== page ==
The quarrel over non-disclosure, particularly in rape cases, rumbles on. I see that austerity is now being blamed for the failure of the police and Crown Prosecution Service to realise that, in some cases, complainants are not being wholly frank. I also see a suggestion that bobbies are to be taken off the beat to evaluate evidence in serious cases. The CPS would do better employing a few solicitors on an ad hoc basis to do that. At least they would have more of a sporting chance of knowing (a) what was relevant and (b)what would be admissible.
Of course, in the old days disclosure failures tended to be deliberate. Back in the 1960s and 1970s, the most the defence could do in Quarter Sessions and Crown court cases was to write a letter citing R v Bryant and Dickson (1946), and asking for the names and addresses of people from whom statements had been taken but were not called as witnesses. No question of getting the statements themselves.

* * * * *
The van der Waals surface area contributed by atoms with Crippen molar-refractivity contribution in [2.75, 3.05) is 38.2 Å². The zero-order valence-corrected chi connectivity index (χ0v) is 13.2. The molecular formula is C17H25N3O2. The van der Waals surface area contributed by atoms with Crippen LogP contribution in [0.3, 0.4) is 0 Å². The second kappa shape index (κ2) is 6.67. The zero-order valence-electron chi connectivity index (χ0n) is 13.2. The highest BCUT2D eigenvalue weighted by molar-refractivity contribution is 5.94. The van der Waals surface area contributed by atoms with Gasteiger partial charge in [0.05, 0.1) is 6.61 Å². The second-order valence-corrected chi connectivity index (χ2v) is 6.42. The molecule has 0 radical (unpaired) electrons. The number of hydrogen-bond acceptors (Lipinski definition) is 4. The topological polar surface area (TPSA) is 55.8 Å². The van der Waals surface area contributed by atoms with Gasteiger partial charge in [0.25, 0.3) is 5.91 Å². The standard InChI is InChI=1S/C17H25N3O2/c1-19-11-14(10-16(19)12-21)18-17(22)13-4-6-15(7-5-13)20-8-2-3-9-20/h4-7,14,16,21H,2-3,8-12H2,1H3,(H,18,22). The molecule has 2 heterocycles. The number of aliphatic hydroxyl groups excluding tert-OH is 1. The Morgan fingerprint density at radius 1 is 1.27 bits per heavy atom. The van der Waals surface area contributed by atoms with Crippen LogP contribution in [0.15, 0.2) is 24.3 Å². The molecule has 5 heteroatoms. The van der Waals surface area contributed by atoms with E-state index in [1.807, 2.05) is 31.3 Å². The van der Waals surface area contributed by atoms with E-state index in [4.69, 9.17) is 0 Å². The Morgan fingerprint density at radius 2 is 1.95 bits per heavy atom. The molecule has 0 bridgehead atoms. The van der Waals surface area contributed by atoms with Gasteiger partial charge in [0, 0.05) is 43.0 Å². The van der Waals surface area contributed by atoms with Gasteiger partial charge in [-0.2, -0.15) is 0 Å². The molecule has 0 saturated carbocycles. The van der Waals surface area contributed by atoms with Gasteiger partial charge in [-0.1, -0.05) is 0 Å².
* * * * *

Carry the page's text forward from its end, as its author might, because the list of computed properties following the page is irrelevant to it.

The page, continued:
If you did get these names then the best you could do was to write to the witnesses and ask what they had to say. Since cases could come up in a matter of weeks, the chance of getting any meaningful reply was remote. There was also the stalling tactic of saying a Notice of Further Evidence might be served and disclosure must wait until after that.
In magistrates’ courts, stipes (district judges) very often would ask the prosecution to show, on an informal basis, what evidence they had before a plea or an election was taken. Not so if lay justices were sitting unless there was a very strong clerk.
Quite by chance the other day, I picked up a copy of Philip Friedman’s Inadmissible Evidence, a 1993 American courtroom drama. In it the defendant is accused of the rape/murder of a woman who had what might be described as an interesting social life; the plot hinges on disclosure. I have not yet come to the denouement but it is a great read.
James Morton is a writer and former criminal defence solicitor.